Tag: prostate cancer

Exercise

Diet and exercise versus cancer: A science-based view

Yes, diet and exercise can be useful to prevent some cancers. Unfortunately, they don't prevent all cancers, and the effect size is more modest than often represented. That's not to say that eating right and exercise aren't good. They are, for so many other reasons than cancer. Just don't view them as a panacea for preventing cancer.

/ September 19, 2016

Presidential candidate Ben Carson: Shilling for Mannatech with his very own alternative cancer cure testimonial?

Over the years, mainly at my not-so-super-secret other blog, I’ve frequently made the points that the vast majority of physicians are not scientists and, in fact, that many of them suffer from a severe case of Dunning-Kruger when it comes to science outside of biomedical sciences—or even biomedical sciences outside of their medical field of expertise. The most common science I’ve seen...

/ October 11, 2015
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“Liquid biopsies” for cancer screening: Life-saving tests, or overdiagnosis and overtreatment taken to a new level?

I’ve written many times about how the relationship between the early detection of cancer and decreased mortality from cancer is not nearly as straightforward as the average person—even the average doctor—thinks, the first time being in the very first year of this blog’s existence. Since then, the complexities and overpromising of various screening modalities designed to detect disease at an early, asymptomatic...

/ September 28, 2015

Screening for disease in people without symptoms: The reality

One of the most contentious questions that come up in science-based medicine that we discuss on this blog is the issue of screening asymptomatic individuals for disease. The most common conditions screened for that we, at least, have discussed on this blog are cancers (e.g., mammography for breast cancer, prostate-specific antigen screening for prostate cancer, ultrasound screening for thyroid cancer), but screening...

/ February 2, 2015

Another Misguided Cancer Testimonial

An economic analyst, Mike “Mish” Shedlock, wrote a blog post to describe how he beat prostate cancer. When laymen and patients write about cancer, they are likely to get some things wrong. Mish’s story is full of typical misunderstandings and misinterpretations. He interpreted his experience in his own way and did his own research into the medical literature, something he was not...

/ January 27, 2015

A Skeptical Look at Screening Tests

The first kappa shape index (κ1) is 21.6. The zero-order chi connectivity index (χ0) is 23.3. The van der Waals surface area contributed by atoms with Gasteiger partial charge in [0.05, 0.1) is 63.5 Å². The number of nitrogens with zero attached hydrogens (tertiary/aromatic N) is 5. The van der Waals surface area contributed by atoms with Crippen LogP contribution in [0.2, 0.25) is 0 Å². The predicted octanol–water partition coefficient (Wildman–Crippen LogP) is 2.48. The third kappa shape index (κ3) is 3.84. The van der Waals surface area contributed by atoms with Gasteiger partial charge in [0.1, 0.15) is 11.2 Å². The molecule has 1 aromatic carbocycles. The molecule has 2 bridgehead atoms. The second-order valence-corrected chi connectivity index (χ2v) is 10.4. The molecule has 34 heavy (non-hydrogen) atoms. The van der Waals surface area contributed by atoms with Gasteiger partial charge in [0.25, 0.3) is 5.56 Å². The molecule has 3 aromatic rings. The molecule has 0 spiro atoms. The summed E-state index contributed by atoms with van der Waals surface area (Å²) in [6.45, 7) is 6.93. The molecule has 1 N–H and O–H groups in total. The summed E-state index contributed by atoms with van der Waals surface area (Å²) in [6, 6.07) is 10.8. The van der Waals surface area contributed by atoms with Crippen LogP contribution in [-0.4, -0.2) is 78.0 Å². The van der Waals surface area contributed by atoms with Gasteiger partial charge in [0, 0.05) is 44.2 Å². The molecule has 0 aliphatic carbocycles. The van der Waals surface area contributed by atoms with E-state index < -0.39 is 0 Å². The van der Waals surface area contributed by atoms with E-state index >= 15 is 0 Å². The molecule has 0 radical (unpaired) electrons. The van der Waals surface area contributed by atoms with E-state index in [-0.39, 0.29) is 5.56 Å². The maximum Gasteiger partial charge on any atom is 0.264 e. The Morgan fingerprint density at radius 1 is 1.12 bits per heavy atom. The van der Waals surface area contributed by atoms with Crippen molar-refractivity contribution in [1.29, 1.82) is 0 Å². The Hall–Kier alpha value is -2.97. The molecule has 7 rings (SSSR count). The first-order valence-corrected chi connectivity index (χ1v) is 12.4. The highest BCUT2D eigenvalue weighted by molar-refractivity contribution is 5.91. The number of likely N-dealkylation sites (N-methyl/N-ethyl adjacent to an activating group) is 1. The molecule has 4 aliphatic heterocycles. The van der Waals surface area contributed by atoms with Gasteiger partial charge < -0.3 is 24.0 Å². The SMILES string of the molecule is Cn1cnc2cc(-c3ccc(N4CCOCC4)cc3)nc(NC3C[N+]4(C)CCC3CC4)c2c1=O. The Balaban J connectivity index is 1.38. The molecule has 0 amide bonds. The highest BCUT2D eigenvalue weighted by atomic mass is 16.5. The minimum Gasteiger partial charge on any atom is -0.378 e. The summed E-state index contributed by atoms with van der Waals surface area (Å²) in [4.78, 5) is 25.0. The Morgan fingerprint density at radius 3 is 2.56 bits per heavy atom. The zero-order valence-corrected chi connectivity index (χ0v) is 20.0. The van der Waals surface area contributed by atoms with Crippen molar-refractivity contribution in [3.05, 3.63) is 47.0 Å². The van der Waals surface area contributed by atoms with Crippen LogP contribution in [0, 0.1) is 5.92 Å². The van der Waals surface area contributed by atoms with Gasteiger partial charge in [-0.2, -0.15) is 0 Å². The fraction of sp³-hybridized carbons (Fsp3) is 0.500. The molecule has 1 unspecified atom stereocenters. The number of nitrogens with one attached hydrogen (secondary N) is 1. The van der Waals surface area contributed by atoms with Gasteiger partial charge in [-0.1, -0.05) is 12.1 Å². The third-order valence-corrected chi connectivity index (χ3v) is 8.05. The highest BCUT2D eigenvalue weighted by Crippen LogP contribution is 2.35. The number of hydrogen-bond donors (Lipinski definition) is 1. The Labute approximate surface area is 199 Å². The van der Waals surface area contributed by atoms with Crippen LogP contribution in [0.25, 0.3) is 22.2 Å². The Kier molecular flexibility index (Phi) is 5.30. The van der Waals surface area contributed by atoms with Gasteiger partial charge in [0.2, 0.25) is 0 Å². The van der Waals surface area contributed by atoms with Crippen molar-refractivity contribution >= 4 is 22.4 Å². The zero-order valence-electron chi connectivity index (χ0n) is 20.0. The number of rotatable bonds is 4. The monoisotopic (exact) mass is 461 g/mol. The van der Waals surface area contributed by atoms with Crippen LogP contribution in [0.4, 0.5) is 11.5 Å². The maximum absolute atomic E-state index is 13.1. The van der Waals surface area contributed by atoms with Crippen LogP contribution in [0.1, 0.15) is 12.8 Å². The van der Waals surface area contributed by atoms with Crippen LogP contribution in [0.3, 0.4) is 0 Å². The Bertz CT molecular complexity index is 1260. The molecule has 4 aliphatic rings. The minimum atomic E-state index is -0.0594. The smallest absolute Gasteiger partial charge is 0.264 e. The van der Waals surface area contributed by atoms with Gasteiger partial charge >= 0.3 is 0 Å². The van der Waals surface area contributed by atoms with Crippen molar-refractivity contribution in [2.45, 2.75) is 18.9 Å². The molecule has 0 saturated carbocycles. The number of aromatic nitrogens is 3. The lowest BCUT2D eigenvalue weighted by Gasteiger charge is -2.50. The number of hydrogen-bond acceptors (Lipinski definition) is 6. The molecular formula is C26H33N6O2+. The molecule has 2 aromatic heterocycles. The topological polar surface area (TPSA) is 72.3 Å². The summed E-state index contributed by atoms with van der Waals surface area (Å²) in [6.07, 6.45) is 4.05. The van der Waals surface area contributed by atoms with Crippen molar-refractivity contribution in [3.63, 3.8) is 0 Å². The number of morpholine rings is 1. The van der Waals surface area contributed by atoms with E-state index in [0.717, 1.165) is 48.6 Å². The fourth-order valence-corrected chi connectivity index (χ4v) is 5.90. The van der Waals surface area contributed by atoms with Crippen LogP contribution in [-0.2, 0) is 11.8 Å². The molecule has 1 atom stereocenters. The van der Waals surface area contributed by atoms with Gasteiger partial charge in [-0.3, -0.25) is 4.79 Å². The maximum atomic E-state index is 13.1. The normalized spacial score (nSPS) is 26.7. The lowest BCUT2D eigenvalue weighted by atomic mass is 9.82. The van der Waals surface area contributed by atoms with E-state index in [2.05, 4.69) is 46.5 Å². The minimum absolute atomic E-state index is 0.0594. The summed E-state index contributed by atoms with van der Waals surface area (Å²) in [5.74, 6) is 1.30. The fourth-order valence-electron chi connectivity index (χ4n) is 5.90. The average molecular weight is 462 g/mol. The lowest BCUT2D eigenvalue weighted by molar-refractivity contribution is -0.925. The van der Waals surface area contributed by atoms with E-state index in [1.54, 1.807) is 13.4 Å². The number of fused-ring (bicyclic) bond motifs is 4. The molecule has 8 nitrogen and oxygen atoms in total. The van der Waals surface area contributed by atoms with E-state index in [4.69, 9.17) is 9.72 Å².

I’m going to follow Mark Crislip’s example and recycle my presentation from The Amazing Meeting last week, not because I’m lazy or short on time (although I am both), but because I think the information is worth sharing with a larger audience. We’ve all had screening tests and we’re all likely to have more of them, but there is a lot of...

/ July 23, 2013

Once more into the screening breach: The New York Times did not kill your patient

One of the more depressing things about getting much more interested in the debate over how we should screen for common cancers, particularly breast and prostate cancer, is my increasing realization of just how little physicians themselves understand about the complexities involved in weighing the value of such tests. It’s become increasingly apparent to me that most physicians believe that early detection...

/ March 25, 2013

Prostate Cancer Dilemmas: To Test or Not to Test, To Cut or Not to Cut

The issue of PSA screening has been in the news lately. For instance, an article in USA Today reported the latest recommendations of the US Preventive Services Task Force (USPSTF): doctors should no longer offer the PSA screening test to healthy men, because the associated risks are greater than the benefits. The story was accurate and explained the reasons for that recommendation. The...

/ August 21, 2012

Cancer prevention: The forgotten stepchild of cancer research?

The New York Times has been periodically running a series about the “40 years’ war” on cancer, with most articles by Gina Kolata. I’ve touched on this series before, liking some parts of it, while others not so much. In particular, I criticized an article one article that I thought to be so misguided about how the NIH grant system leads researchers...

/ November 16, 2009

The cancer screening kerfuffle erupts again: “Rethinking” screening for breast and prostate cancer

I see that the kerfuffle over screening for cancer has erupted again to the point where it’s found its way out of the rarified air of specialty journals to general medical journals and hence into the mainstream press. Over the last couple of weeks, articles have appeared in newspapers such as the New York Times and Chicago Tribune, radio networks like NPR,...

/ November 2, 2009